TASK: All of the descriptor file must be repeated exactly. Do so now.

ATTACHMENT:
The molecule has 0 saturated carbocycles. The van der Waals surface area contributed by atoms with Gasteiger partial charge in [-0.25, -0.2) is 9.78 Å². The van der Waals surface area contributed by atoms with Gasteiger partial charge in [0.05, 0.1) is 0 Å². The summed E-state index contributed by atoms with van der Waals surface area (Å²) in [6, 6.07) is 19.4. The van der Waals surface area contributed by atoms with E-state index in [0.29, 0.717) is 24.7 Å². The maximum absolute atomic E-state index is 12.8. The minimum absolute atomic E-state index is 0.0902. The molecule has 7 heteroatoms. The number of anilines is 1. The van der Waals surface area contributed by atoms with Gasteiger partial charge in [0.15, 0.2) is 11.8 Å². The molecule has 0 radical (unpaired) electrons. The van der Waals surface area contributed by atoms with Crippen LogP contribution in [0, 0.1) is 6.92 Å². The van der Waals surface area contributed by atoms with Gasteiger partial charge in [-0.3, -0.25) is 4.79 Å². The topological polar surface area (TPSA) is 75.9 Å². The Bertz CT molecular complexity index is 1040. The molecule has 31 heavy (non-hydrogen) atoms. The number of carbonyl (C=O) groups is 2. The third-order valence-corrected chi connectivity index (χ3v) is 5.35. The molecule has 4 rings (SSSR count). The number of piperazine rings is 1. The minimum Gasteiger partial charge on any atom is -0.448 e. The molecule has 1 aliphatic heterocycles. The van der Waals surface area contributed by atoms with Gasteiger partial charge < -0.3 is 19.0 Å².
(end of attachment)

The molecule has 0 saturated carbocycles. The van der Waals surface area contributed by atoms with Gasteiger partial charge in [-0.25, -0.2) is 9.78 Å². The van der Waals surface area contributed by atoms with Gasteiger partial charge in [0.05, 0.1) is 0 Å². The summed E-state index contributed by atoms with van der Waals surface area (Å²) in [6, 6.07) is 19.4. The van der Waals surface area contributed by atoms with E-state index in [0.29, 0.717) is 24.7 Å². The maximum absolute atomic E-state index is 12.8. The minimum absolute atomic E-state index is 0.0902. The molecule has 7 heteroatoms. The number of anilines is 1. The van der Waals surface area contributed by atoms with Gasteiger partial charge in [0.15, 0.2) is 11.8 Å². The molecule has 0 radical (unpaired) electrons. The van der Waals surface area contributed by atoms with Crippen LogP contribution in [0, 0.1) is 6.92 Å². The van der Waals surface area contributed by atoms with Gasteiger partial charge in [-0.3, -0.25) is 4.79 Å². The topological polar surface area (TPSA) is 75.9 Å². The Bertz CT molecular complexity index is 1040. The molecule has 31 heavy (non-hydrogen) atoms. The number of carbonyl (C=O) groups is 2. The third-order valence-corrected chi connectivity index (χ3v) is 5.35. The molecule has 4 rings (SSSR count). The number of piperazine rings is 1. The minimum Gasteiger partial charge on any atom is -0.448 e. The molecule has 1 aliphatic heterocycles. The van der Waals surface area contributed by atoms with Gasteiger partial charge < -0.3 is 19.0 Å².